Player Experiences and Behaviors in a Multiplayer Game: Designing game rules to change interdependent behavior

Research output: Contribution to journalArticleScientificpeer-review

69 Downloads (Pure)

Abstract

Serious gaming is used as a means for improving organizational teamwork, yet little is known about the effect of individual game elements constituting serious games. This paper presents a game design experiment aimed at generating knowledge on designing game elements for teamwork. In previous work, we suggested that interaction- and goal-driven rules could guide interdependence and teamwork strategies. Based on this finding, for the present experiment we developed two versions of multiplayer Breakout, varying in rule-sets, designed to elicit player strategies of either dependent competition or dependent cooperation. Results showed that the two rule-sets could generate distinct reported player experiences and observable distinct player behaviors that could be further discriminated into four patterns: expected patterns of helping and ignoring, and unexpected patterns of agreeing and obstructing. Classic game theory was applied to understand the four behavior patterns and made us conclude that goal-driven rules steered players towards competition and cooperation. Interaction rules, in contrast, mainly stimulated dependent competitive behavior, e.g. obstructing each other. Since different types of rules thus led to different player behavior, discriminating in game design between interaction- and goal-driven rules seems relevant. Moreover, our research showed that game theory proved to be useful for understanding goaldriven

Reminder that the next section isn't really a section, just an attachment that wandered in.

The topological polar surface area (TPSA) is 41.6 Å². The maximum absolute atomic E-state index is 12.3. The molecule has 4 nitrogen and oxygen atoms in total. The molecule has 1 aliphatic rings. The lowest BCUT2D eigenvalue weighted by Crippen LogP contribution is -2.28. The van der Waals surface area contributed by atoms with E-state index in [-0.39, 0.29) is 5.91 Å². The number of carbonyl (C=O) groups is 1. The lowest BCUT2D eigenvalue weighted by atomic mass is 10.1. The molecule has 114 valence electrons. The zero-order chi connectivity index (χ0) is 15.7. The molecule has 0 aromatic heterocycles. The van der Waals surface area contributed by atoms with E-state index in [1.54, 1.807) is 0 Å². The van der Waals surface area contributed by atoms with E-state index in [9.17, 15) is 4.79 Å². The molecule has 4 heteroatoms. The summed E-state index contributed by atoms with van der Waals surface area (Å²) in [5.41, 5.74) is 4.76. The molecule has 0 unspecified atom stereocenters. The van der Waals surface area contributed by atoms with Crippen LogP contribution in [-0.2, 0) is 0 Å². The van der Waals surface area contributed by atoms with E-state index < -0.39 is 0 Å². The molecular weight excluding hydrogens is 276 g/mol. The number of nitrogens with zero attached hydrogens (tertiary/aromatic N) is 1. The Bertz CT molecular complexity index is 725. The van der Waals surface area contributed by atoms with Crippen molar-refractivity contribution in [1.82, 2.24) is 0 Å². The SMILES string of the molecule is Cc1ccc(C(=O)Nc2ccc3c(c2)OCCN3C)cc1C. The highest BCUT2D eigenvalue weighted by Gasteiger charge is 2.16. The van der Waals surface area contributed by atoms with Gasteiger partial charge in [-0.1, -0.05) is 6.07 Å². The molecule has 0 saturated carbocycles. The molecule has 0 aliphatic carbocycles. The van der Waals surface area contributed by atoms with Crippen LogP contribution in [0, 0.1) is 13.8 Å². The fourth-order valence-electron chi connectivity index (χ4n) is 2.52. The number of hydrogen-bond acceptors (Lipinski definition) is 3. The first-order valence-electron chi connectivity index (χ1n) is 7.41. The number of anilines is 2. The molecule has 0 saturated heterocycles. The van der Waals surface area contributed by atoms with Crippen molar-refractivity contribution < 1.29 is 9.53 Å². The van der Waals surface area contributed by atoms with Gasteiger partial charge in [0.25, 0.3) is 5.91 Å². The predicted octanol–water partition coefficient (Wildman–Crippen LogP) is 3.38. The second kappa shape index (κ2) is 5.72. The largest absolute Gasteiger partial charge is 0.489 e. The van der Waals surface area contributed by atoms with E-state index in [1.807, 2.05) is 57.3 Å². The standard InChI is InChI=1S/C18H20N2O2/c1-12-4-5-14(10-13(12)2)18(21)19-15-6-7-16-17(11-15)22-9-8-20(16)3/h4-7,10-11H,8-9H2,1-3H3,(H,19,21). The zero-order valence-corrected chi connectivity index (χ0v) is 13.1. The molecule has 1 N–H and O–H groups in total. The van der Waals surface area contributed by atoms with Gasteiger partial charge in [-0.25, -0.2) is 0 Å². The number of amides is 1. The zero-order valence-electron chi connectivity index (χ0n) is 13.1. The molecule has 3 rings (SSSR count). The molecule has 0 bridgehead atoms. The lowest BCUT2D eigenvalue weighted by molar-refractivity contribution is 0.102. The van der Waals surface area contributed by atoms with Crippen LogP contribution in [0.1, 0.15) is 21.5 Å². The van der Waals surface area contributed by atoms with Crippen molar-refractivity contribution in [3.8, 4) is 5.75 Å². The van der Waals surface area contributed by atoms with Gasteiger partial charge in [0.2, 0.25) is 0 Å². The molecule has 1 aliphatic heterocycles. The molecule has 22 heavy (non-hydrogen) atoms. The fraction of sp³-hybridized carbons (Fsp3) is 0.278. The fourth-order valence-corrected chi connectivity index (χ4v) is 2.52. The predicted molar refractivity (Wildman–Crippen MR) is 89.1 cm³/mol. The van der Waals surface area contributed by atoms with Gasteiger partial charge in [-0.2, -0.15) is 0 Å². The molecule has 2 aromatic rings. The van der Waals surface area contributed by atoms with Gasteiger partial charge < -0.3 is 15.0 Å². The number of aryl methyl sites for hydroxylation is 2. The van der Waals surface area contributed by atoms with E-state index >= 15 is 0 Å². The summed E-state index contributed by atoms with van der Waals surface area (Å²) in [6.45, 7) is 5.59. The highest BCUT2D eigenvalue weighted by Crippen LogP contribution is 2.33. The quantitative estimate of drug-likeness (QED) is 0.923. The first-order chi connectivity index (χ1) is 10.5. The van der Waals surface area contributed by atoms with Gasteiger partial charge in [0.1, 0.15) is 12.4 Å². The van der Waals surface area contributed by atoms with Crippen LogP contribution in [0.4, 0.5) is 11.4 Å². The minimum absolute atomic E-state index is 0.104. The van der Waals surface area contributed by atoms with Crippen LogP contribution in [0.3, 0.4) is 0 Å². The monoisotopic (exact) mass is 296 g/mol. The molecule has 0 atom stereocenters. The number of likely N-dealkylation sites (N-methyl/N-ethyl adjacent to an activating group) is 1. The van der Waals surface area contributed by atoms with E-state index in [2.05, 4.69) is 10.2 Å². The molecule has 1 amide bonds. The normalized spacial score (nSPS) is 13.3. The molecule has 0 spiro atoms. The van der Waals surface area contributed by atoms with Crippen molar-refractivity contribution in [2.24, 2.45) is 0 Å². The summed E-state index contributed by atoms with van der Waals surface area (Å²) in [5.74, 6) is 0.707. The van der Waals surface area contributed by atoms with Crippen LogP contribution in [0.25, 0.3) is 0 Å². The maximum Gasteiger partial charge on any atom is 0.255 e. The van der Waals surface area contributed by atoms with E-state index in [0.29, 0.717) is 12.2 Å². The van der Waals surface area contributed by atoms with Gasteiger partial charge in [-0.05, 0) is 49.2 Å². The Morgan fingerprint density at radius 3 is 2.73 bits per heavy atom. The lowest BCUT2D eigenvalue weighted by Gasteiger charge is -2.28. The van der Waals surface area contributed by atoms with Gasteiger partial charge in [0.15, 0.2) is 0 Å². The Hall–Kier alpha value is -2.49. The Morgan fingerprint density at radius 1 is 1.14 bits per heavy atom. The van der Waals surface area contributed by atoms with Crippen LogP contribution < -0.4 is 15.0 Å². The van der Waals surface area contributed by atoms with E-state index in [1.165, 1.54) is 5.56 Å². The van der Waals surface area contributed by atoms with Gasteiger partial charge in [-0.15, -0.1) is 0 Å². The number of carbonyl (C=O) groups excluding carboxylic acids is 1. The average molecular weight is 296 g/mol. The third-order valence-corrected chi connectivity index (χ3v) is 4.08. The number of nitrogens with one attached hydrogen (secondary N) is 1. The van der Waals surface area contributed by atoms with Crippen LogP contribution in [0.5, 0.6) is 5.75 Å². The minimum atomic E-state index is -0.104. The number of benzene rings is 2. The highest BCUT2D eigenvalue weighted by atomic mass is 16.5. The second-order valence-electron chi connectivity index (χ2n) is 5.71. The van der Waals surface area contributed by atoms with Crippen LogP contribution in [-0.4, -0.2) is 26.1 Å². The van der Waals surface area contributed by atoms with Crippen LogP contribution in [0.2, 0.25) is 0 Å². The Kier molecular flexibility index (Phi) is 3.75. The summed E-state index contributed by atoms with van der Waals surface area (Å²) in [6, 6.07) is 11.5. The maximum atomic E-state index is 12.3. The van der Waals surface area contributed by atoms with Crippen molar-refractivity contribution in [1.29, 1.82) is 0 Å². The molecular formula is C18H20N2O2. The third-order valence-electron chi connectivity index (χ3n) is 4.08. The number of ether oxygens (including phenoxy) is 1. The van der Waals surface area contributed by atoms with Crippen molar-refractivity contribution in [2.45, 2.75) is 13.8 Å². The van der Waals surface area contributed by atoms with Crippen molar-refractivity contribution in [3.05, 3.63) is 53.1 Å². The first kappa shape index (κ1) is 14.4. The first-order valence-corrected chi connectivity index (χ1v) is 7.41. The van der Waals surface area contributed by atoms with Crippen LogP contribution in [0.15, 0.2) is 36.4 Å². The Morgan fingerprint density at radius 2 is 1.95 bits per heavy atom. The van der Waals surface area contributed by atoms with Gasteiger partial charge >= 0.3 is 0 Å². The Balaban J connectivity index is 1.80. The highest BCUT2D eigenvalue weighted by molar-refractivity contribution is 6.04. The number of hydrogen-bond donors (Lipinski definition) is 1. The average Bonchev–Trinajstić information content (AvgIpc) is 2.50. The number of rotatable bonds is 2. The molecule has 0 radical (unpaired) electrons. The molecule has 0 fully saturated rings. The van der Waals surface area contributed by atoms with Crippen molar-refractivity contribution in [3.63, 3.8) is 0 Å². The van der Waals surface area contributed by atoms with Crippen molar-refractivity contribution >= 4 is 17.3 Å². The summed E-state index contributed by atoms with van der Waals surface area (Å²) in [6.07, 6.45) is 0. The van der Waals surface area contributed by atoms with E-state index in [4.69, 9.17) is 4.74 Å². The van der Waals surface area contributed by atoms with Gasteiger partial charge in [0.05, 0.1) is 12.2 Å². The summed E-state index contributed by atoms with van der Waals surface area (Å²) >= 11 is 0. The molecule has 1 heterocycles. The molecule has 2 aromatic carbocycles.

rules.
Original languageEnglish
Pages (from-to)1-17
Number of pages17
JournalInternational Journal of Serious Games
Volume3
Issue number4
DOIs
Publication statusPublished - 2016

Keywords

  • Game Rules
  • Interdependence
  • Competition
  • Cooperation
  • User Research
  • Game theory

Fingerprint Dive into the research topics of 'Player Experiences and Behaviors in a Multiplayer Game: Designing game rules to change interdependent behavior'. Together they form a unique fingerprint.

Cite this